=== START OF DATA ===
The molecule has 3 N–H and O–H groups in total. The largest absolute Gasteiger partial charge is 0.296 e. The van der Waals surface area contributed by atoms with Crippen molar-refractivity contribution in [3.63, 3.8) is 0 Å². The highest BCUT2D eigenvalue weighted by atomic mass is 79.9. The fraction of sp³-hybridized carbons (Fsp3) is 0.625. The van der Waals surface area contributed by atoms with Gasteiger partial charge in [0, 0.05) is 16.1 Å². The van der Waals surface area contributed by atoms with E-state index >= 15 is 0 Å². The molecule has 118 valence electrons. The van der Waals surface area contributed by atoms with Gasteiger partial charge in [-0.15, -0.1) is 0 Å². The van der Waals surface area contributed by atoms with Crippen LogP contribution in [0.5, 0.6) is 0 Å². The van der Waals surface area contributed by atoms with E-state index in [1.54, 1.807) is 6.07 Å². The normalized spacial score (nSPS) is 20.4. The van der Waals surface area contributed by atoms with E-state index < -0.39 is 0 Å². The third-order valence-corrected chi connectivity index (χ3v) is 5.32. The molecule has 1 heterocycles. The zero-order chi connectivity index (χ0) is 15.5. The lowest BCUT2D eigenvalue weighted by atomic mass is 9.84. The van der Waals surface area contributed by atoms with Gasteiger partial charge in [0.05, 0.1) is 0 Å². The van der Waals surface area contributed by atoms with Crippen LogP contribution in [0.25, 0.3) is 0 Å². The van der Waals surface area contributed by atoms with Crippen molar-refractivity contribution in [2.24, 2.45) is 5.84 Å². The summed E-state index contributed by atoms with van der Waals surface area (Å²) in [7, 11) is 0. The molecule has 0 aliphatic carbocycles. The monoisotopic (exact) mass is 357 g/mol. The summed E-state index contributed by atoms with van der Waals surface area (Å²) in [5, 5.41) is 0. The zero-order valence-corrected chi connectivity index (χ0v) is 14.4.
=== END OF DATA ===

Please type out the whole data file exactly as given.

The molecule has 3 N–H and O–H groups in total. The largest absolute Gasteiger partial charge is 0.296 e. The van der Waals surface area contributed by atoms with Crippen molar-refractivity contribution in [3.63, 3.8) is 0 Å². The highest BCUT2D eigenvalue weighted by atomic mass is 79.9. The fraction of sp³-hybridized carbons (Fsp3) is 0.625. The van der Waals surface area contributed by atoms with Gasteiger partial charge in [0, 0.05) is 16.1 Å². The van der Waals surface area contributed by atoms with E-state index >= 15 is 0 Å². The molecule has 118 valence electrons. The van der Waals surface area contributed by atoms with Gasteiger partial charge in [-0.15, -0.1) is 0 Å². The van der Waals surface area contributed by atoms with Crippen LogP contribution in [0.5, 0.6) is 0 Å². The van der Waals surface area contributed by atoms with E-state index in [1.54, 1.807) is 6.07 Å². The normalized spacial score (nSPS) is 20.4. The van der Waals surface area contributed by atoms with E-state index < -0.39 is 0 Å². The third-order valence-corrected chi connectivity index (χ3v) is 5.32. The molecule has 1 heterocycles. The zero-order chi connectivity index (χ0) is 15.5. The lowest BCUT2D eigenvalue weighted by atomic mass is 9.84. The van der Waals surface area contributed by atoms with Gasteiger partial charge in [0.05, 0.1) is 0 Å². The van der Waals surface area contributed by atoms with Crippen LogP contribution in [0.25, 0.3) is 0 Å². The van der Waals surface area contributed by atoms with Crippen molar-refractivity contribution in [2.24, 2.45) is 5.84 Å². The summed E-state index contributed by atoms with van der Waals surface area (Å²) in [7, 11) is 0. The molecule has 0 aliphatic carbocycles. The monoisotopic (exact) mass is 357 g/mol. The summed E-state index contributed by atoms with van der Waals surface area (Å²) in [5, 5.41) is 0. The zero-order valence-corrected chi connectivity index (χ0v) is 14.4.